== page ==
Modeling the Role of Proteostasis Network Shifts in Cancer Progression

The Proteostasis Network (PN) is an intricately regulated network of conserved biological processes that cooperate to maintain proteome balance, or proteostasis. Proteostasis imbalances are implicated in diseases and the correction of the underlying PN alterations could readjust these defects. Therefore, the PN represents an important therapeutic target space for proteostasis regulators. However, the relevance of PN state changes in critical disease transition stages has not been addressed from a systems angle.

Our emerging understanding of proteostasis signaling has already revealed links to a variety of diseases, from aging and neurodegeneration to metabolic, cardiovascular and immune disease to cancer (Brehme et al. 2014). Chaperones and heat shock proteins are frequently found upregulated in cancers. The ensemble of chaperones and their co-chaperones, the ‘chaperome’, represents a central functional arm of the PN. However, PN and chaperome alterations and their dynamics during tumorigenesis and cancer disease progression have not been studied at a systems level. Recently, the proteostasis factor AIRAPL has been functionally implicated in myeloproliferative neoplasms (MPNs), underlining the importance of proteostasis also in blood cancer. In this project we will systematically chart PN states in progression stages of MPNs and assess the role of PN alterations in disease progression.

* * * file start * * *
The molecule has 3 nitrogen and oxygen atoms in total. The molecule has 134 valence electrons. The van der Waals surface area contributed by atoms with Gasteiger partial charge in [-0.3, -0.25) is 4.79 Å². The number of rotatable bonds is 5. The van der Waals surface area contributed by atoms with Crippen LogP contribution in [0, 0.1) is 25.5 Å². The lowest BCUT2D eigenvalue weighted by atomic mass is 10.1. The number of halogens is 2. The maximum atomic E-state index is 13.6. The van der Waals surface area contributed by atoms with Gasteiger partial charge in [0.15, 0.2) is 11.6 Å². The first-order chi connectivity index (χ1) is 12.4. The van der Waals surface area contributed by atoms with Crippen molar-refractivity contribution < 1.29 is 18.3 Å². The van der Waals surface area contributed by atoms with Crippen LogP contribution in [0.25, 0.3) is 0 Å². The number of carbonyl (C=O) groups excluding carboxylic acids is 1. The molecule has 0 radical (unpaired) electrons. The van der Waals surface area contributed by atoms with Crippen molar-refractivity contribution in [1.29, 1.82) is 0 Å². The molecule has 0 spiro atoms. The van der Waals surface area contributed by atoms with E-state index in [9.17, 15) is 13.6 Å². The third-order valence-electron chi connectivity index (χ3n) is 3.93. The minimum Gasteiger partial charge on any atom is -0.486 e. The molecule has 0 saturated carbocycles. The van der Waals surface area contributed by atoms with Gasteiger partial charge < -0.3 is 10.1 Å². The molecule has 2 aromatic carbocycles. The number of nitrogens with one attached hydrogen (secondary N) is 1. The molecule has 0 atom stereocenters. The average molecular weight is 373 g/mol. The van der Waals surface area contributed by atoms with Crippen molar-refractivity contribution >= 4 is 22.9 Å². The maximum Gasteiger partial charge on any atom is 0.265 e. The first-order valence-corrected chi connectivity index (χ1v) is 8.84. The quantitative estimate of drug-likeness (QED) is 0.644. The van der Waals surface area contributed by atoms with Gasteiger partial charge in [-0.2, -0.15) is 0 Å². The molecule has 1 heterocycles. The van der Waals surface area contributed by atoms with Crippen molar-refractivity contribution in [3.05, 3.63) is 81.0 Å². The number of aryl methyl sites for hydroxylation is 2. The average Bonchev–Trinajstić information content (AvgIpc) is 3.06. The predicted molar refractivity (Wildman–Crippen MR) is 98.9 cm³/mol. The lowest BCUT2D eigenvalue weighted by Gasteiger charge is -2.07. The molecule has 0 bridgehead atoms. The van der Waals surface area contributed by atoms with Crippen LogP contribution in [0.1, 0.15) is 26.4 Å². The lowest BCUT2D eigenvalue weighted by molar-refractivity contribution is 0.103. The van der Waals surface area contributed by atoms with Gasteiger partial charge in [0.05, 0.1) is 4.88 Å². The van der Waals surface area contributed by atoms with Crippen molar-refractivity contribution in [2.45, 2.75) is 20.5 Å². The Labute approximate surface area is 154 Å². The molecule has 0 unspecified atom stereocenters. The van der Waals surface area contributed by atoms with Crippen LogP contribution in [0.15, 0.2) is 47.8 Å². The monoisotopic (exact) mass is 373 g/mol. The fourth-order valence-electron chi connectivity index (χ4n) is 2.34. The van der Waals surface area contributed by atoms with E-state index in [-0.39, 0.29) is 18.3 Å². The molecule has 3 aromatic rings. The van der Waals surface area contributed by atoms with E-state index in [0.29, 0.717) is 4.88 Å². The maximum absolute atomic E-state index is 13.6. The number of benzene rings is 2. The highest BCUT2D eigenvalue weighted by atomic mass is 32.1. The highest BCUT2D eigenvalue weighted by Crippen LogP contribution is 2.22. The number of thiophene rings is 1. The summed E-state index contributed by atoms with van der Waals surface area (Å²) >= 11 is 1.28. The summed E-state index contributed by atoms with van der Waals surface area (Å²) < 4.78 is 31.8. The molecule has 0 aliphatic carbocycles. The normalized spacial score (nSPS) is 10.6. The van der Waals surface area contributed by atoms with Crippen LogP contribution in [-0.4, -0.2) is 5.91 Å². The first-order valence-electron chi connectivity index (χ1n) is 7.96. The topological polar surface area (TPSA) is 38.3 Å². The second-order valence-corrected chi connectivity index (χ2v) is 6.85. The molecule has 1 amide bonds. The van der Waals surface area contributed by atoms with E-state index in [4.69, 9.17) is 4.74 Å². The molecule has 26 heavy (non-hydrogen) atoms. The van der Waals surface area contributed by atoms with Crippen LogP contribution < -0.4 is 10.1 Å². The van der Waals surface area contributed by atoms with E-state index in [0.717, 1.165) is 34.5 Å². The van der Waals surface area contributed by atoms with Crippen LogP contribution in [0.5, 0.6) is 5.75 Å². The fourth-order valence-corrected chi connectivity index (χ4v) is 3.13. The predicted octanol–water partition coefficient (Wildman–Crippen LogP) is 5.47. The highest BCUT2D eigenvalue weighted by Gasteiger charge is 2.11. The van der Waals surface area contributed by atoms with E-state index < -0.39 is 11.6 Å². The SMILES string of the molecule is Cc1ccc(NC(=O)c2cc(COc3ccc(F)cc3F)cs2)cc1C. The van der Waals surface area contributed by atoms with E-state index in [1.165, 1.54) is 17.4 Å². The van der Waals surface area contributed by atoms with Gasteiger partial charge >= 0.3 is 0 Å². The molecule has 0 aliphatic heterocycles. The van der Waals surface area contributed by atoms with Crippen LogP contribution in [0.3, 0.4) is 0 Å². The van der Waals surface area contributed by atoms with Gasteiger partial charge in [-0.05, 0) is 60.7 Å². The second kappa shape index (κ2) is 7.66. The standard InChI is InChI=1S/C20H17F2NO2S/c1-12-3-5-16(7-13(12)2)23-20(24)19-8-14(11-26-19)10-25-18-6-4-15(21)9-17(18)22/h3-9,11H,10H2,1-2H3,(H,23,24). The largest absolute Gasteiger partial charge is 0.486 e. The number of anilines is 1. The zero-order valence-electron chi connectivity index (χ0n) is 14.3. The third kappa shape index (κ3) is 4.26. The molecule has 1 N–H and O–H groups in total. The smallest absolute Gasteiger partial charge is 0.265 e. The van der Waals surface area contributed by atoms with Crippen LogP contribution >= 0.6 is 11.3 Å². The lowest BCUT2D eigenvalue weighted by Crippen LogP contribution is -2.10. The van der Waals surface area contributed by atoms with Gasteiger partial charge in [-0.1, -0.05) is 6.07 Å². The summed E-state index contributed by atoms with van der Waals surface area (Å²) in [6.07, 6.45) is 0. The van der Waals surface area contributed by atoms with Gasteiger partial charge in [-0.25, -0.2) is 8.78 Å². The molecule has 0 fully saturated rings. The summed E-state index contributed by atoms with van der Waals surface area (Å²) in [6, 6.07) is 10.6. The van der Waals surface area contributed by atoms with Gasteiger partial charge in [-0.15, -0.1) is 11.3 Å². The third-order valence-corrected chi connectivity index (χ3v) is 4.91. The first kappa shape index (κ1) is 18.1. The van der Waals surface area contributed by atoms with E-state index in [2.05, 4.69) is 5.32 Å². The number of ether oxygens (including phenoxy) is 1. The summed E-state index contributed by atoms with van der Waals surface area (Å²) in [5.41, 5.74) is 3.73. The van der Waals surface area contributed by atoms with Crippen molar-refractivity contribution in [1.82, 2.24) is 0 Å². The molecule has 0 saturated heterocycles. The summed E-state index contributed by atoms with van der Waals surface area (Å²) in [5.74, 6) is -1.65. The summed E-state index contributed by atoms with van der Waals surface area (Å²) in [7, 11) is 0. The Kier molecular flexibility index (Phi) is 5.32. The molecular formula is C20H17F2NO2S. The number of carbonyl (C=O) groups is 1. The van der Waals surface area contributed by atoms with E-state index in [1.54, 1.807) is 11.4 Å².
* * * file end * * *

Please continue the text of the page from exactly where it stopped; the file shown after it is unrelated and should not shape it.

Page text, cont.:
In light of the fundamental role of the PN in maintaining cellular health, various questions arise with respect to cancer: • To what extent does the PN control cellular resilience to carcinogenesis and how is it altered in different cancers? • Which nodes and functional arms in the PN are crucially involved in tumorigenesis? • Are certain PN state changes associated with drug response, disease progression and outcome?

Modelling PN shifts during MPN progression will improve our understanding of the relationship between proteostasis signaling and carcinogenic transformation, towards improved predictive models of disease progression of clinical value for prognosis and patient risk assessment (Brehme et al. 2016).

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